Looked at this way, Jesus’ parable is challenging, even ominous. As one biblical scholar puts it:

The point ... is not just that the mustard plant starts as a proverbially small seed and grows into a shrub of three or four feet, or even higher, it is that it tends to take over where it is not wanted, that it tends to get out of control, and that it tends to attract birds within cultivated areas where they are not particularly desired. And that, said Jesus, was what the Kingdom was like: not like the mighty cedar of Lebanon and not quite like a common weed, [more] like a pungent shrub with dangerous takeover properties. Something you would want in only small and carefully controlled doses-if you could control it. (Crossan, The Historical Jesus).

In other words the kingdom of God Jesus proclaims isn’t something we can control. It’s not something we’d even want, at least if we’re even a little satisfied with the way things are. No, the kingdom of God comes to over turn, to take over, to transform the kingdoms of this world. Which is why, of course, Jesus’ preaching and teaching stir things up, both then and now. Maybe that’s why we prefer again and again to domesticate the scriptures and even distort them - sometimes with blasphemous results - like the way a certain reading from the Letter to the Romans is being used to justify the outrages taking place on our border with Mexico. I can hardly imagine any practice sanctioned by the government of this country more clearly opposed to the Gospel of Jesus than what’s going on now.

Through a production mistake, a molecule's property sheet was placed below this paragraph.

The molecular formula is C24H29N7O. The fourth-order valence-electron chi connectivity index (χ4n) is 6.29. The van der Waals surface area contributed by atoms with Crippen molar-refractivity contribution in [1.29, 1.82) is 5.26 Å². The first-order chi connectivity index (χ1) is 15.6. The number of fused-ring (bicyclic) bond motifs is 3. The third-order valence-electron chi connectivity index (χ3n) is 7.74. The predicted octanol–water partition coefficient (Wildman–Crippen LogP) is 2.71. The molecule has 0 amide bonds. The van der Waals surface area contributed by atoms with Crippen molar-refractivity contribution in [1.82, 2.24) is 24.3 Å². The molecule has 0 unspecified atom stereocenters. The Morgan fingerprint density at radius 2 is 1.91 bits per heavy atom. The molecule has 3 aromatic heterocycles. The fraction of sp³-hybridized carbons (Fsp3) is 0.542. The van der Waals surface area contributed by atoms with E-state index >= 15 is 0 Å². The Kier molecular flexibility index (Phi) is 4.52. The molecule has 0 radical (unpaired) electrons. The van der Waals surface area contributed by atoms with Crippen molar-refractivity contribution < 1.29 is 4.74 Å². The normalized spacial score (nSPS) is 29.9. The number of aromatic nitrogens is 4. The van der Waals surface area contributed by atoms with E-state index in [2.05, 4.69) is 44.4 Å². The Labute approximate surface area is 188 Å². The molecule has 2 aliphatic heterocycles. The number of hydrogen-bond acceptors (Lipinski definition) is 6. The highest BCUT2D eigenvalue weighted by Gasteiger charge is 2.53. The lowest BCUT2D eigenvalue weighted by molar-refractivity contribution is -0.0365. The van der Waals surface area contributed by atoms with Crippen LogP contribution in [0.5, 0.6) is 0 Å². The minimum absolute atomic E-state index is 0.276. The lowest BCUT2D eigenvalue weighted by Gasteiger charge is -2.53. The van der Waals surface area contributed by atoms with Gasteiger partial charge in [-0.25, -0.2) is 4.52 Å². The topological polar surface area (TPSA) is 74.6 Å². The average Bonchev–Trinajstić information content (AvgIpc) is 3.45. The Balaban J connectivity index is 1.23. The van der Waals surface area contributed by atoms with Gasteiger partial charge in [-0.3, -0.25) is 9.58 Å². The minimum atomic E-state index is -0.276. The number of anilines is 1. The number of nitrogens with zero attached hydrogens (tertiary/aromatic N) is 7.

I've often thought that we don't exactly practice the best principles of truth in advertising when we baptize people.  Typically enough we welcome parents and godparents to the font as they bring their small and beloved baby for holy baptism.  We ought to spend a lot more time warning them about the way of life they're about to commit this child to living.  We sign the newly baptized with a cross after all, not a smiley face.  The promises and vows of holy baptism we're all about to renew in a few minutes commit us to something wild and uncontrollable, to a way of life empowered by the Holy Spirit who blows just when and where she will, we promise to live in ways that will invite the Kingdom of God to become just that much more real in this world.  Listen to those promises:  Will you seek and serve Christ in all persons?  Will you respect the dignity of every human being?  Will you proclaim by word and example the good news of God in Christ?  These are not the values most of this world lives by.  They're not much of a game plan for getting ahead and staying there.  They aren't guaranteed to ensure my personal security and safety.  They will not bless the status quo of who's in and who's out, who is acceptable and who is not, who wins and who loses.  It's not the world of Wall Street and Presidential policies that we're after - it's the reign of God.  And if we are to believe Jesus this morning, then we must be prepared for that Kingdom to be on God's terms and not our own.  It will not be neat, it will not be tidy, it will not be tightly controlled. The most unlikely people might well show up, and who knows who we'll find beside us at the dinner table? The short answer is one you know well here: Everybody. Everybody. Everybody.

So dear friends here at St. A’s, let's throw some seeds around, no matter how small they may seem.  There's no telling what God will do with them.